Pelosi: singling out games in gun violence debate unfair

House Democratic leader Nancy Pelosi says a "comprehensive" effort is needed to get to the root of gun violence in the United States.


House Minority leader Nancy Pelosi (D-CA) believes singling out violent video games in the ongoing gun violence debate in the United States is unfair. Speaking on Fox News Sunday, Pelosi said a "comprehensive" effort is needed reduce gun violence in the country, with additional research into the effects of violent games just one part of that drive.

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Interviewer Chris Wallace asked Pelosi, "You have a lot of friends in Hollywood. Why don't you go to them and publicly say, 'I challenge you to stop the video games'?" Pelsoi said she understands this position, but noted there may not be a direct connection between violent games and real-world violence.

"I understand what you're saying. I'm a mother, I'm a grandmother," Pelosi said. "The evidence says, in Japan for example, they have the most violent games and the lowest mortality from guns. I don't know what the explanation is for that, except that they might have good gun laws."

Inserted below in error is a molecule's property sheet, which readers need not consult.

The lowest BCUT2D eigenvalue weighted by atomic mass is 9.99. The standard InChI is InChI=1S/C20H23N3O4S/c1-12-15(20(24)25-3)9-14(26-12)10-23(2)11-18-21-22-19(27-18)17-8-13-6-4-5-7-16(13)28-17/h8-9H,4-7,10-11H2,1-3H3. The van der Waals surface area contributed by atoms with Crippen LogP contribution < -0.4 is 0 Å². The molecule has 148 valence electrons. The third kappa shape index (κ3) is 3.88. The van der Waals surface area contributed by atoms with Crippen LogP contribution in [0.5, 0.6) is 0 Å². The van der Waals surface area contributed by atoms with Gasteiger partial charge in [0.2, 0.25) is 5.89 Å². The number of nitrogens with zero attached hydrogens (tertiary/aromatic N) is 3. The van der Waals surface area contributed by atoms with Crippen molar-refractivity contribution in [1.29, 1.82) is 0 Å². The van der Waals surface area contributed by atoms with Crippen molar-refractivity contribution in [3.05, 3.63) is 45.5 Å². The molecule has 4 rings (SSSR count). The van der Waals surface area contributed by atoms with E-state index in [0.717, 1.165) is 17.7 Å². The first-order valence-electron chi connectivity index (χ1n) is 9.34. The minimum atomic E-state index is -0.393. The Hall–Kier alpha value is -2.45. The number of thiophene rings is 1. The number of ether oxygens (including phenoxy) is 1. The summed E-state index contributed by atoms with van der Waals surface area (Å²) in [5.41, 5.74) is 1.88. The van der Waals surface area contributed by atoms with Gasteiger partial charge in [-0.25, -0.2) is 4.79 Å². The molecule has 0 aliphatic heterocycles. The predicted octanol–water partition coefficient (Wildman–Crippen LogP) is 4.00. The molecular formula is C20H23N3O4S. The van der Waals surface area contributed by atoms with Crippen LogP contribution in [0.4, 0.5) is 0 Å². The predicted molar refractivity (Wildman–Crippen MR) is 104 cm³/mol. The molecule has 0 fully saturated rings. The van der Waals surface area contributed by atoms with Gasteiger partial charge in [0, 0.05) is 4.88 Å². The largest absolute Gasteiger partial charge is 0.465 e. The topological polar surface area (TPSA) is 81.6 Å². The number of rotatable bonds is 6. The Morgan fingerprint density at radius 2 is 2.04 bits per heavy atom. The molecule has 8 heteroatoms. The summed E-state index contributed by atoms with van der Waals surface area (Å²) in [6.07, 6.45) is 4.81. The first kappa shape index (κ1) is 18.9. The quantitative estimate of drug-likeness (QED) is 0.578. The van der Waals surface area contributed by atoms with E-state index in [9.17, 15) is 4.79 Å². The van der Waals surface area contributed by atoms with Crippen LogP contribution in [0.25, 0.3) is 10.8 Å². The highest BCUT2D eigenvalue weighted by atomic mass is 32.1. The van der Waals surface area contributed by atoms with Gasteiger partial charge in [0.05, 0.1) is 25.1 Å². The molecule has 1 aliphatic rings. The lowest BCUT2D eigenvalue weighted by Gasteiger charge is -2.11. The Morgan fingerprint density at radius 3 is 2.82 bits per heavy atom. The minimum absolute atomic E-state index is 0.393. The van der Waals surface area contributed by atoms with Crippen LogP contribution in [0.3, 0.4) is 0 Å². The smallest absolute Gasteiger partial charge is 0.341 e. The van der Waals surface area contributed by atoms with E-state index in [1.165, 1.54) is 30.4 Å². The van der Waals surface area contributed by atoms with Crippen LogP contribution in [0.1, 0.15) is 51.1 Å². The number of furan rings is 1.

She criticized Wallace for harping on only "one piece" of the overall issue at play. Pelosi said she hopes to see a ban on future sales of assault weapons and increased capacity magazines. She also said she advocates for background checks and stands by a citizen's right to own a weapon.

Ultimately, Pelosi said "we have to do it all" if gun violence is to be reduced in the country, which includes the further examination of violent games.

"I think we have to do it all. We have to take a look at these games are," Pelosi said. "I don't think we should do anything anecdotally. We have a saying here: the plural of anecdote is not data. And so we want to know: what is the evidence? What will really make a difference here? And I think it has to be comprehensive."

Pelosi's comments follow President Obama's announcement of a new $500 million, 23-point plan, which calls on Congress to allocate $10 million to allow the Centers for Disease Control to conduct further research into the relationship between game violence and real-world violence.

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